But then there was a final round, then there was a tie, and each of those things caused more water to be consumed and so I can really see now why the folks running the competition recommended a pre-competition restroom break.

    Greeley, which won last year’s competition, didn’t enter this year’s competition. It didn’t have to. Consider it a first-round bye thanks to the city winning the national championship last year.

    Aurora came in second and Louisville took third. Little Thompson will go on to the national competition next, as Greeley attempts to defend its title.

    What’s really in your water? – News on TAP

    Startling social media stories often mislead and take data out of context. Here’s what you can do to stay informed.

    Source: What’s really in your water? – News on TAP

    Wellington water system taste and odor impacted by algae

    Graphic credit Encyclopedia Britannica.

    From The Fort Collins Coloradoan (Jacy Marmaduke):

    From the gravel road that borders the fenced North Poudre Reservoir No. 3, you can’t see the blue-green algae that is to blame for Wellington’s water woes.

    But if you poured yourself a glass from any faucet this summer, you probably tasted and smelled it. Your senses would’ve detected geosmin, the same compound that gives mud and rain-soaked streets that familiar earthy smell.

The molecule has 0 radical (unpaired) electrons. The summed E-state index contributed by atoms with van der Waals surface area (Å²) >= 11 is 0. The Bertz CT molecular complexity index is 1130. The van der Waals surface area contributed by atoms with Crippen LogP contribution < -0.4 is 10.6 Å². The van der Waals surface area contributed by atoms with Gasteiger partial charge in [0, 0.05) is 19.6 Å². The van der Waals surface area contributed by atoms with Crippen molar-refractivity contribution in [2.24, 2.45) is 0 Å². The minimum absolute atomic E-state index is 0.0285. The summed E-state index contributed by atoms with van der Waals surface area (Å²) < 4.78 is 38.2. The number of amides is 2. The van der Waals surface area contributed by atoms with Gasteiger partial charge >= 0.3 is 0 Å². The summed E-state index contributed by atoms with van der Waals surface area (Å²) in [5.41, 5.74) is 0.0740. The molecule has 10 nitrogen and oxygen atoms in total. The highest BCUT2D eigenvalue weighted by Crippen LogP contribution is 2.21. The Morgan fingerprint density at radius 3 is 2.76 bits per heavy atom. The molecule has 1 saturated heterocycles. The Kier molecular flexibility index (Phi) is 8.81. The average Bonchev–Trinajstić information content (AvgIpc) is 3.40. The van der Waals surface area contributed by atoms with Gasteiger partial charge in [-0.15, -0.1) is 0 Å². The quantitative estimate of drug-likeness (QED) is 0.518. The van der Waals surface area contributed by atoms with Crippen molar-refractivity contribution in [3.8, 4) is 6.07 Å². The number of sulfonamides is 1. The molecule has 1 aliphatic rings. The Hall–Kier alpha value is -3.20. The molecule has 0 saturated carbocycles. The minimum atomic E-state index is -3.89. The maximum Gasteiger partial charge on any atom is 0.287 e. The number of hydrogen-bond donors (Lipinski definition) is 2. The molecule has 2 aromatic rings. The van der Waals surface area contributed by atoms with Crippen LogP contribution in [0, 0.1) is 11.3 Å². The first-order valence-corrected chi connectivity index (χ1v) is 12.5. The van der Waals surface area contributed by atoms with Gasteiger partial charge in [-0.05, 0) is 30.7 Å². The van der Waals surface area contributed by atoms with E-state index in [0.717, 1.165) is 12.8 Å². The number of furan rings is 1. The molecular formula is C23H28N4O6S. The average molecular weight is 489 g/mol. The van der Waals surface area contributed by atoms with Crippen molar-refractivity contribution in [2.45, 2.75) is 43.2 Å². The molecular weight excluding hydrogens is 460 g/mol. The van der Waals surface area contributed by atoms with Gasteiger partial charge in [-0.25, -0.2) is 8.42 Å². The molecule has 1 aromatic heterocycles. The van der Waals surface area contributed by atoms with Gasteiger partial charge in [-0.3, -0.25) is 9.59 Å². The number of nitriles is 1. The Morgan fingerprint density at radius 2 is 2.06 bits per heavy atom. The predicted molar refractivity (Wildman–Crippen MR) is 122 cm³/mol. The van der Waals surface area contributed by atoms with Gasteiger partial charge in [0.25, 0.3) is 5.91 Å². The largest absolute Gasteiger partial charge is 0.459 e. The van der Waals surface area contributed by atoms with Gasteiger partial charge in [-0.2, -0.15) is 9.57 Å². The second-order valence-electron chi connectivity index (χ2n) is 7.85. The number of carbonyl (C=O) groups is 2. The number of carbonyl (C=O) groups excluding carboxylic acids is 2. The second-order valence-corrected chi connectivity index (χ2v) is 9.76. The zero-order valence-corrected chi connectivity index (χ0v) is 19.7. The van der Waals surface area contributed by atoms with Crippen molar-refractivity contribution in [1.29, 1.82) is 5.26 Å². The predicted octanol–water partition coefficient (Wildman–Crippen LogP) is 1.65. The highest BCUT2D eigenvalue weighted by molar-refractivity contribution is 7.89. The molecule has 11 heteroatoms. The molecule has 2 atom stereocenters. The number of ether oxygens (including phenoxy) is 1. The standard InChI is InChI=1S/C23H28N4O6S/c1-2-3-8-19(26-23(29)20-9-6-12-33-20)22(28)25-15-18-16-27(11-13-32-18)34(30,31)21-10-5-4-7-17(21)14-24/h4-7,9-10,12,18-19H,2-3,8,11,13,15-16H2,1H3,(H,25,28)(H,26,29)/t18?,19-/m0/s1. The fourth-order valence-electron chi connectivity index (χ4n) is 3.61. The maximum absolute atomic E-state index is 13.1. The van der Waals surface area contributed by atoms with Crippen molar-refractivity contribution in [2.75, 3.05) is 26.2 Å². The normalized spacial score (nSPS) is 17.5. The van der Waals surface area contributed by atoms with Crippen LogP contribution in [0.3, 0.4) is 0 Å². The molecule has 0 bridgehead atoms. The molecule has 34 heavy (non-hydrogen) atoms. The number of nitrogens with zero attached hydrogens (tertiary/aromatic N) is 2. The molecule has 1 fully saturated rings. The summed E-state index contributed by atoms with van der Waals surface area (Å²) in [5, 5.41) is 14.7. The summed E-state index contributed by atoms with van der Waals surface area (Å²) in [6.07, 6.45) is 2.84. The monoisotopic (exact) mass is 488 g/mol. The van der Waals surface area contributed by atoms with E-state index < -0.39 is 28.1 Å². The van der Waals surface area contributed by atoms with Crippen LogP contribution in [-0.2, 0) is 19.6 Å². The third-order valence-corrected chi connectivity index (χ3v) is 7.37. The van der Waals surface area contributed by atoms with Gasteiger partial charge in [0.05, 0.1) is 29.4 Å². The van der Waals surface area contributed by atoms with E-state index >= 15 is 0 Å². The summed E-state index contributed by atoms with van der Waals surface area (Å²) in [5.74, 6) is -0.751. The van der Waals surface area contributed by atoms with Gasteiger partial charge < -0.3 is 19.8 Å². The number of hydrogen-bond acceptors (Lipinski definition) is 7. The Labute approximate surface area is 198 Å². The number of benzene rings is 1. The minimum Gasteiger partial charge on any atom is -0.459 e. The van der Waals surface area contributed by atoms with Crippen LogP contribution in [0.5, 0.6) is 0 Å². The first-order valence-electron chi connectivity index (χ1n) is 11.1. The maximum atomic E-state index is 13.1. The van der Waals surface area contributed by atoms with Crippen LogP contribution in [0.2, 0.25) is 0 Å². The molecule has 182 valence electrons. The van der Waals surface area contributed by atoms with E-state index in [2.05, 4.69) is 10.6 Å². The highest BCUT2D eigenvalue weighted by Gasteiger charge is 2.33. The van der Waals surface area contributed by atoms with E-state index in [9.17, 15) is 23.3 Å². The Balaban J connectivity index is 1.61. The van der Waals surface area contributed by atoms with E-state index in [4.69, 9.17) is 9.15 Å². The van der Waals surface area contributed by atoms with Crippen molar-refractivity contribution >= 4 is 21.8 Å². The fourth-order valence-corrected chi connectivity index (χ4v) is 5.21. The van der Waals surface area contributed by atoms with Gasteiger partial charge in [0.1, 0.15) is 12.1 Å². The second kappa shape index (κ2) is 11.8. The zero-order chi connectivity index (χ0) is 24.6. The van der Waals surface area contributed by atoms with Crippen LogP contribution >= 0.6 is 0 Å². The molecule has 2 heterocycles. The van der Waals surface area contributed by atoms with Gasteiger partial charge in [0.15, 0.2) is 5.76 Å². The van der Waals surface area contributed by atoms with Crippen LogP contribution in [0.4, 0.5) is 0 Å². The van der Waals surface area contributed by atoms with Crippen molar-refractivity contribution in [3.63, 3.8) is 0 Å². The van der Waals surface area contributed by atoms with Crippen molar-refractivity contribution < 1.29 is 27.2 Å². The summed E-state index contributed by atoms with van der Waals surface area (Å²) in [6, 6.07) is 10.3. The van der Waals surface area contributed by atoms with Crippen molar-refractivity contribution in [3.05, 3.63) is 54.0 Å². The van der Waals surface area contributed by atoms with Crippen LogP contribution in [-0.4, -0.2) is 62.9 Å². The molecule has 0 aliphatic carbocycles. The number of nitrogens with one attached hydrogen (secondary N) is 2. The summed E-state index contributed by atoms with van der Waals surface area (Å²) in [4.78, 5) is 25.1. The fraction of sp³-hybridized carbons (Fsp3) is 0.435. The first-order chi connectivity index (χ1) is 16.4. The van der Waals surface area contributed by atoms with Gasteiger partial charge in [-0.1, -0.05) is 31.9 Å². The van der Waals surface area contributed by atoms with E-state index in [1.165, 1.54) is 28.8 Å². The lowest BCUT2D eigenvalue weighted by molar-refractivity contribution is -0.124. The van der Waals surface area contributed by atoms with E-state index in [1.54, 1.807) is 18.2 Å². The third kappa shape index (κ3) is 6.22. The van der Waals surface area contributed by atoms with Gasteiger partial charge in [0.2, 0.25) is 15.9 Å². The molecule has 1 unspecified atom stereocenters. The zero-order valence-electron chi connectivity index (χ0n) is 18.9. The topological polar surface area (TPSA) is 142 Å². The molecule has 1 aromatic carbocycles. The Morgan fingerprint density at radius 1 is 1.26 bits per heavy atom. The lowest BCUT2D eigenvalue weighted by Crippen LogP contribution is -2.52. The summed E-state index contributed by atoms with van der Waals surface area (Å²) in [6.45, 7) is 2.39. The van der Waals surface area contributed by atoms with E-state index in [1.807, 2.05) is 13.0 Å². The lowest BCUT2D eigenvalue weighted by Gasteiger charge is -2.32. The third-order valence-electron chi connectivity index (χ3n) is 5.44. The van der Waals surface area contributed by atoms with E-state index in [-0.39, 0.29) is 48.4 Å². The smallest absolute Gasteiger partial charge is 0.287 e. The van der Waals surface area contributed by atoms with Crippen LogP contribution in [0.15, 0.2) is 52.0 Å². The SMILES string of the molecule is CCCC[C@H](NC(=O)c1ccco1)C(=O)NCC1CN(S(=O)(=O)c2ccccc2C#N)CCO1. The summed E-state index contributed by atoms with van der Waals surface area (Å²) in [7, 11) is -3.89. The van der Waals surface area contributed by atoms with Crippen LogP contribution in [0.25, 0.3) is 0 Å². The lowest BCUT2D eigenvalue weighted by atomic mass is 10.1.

In a perfect world, geosmin levels in the town water supply would hover no higher than about 20 parts per trillion parts of water, town administrator Ed Cannon said.

    As of early July, geosmin levels in North Poudre Reservoir No. 3 were about 15 times that. Summer heat invigorates the algae…

    The good news: As of Wednesday, geosmin levels were down to less than 2.5 parts per trillion in the town’s raw water thanks to a copper sulfate treatment on the reservoir, Cannon said.

    While the water tastes better than it did earlier this summer, history shows that the town has a long, expensive fight ahead of it.

    The algae problem isn’t unique to Wellington. Loveland’s Green Ridge Glade Reservoir became a veritable algae garden during last year’s steaming summer, making for earthy, pondlike water similar to what Wellington’s residents are experiencing this year.

    Loveland’s algae hasn’t gone away, but the city invested thousands of dollars in tools to beat it back, including hydrogen peroxide, four reservoir mixers and activated carbon compounds. If those tools aren’t enough, Loveland has a backup plan in the form of plentiful Big Thompson River water rights.

    Wellington’s backup plan is less airtight.

    Three algae-free wells supplement the reservoir water, but their output is limited. The town must draw even more water from the reservoir as its ranks swell and residents use more water on their lawns. That throws off the ratio of algae-free well water to algae-filled reservoir water and makes the stuff coming out of the tap smell and taste worse.

    The algae visits Reservoir No. 3 every summer, like an unwelcome house guest. Town officials say the guest was even more obnoxious this year because it started earlier and bloomed more fiercely.

    “To attack (the algae), we’re going to get extremely aggressive,” Cannon said during an interview at his office in Wellington’s town hall.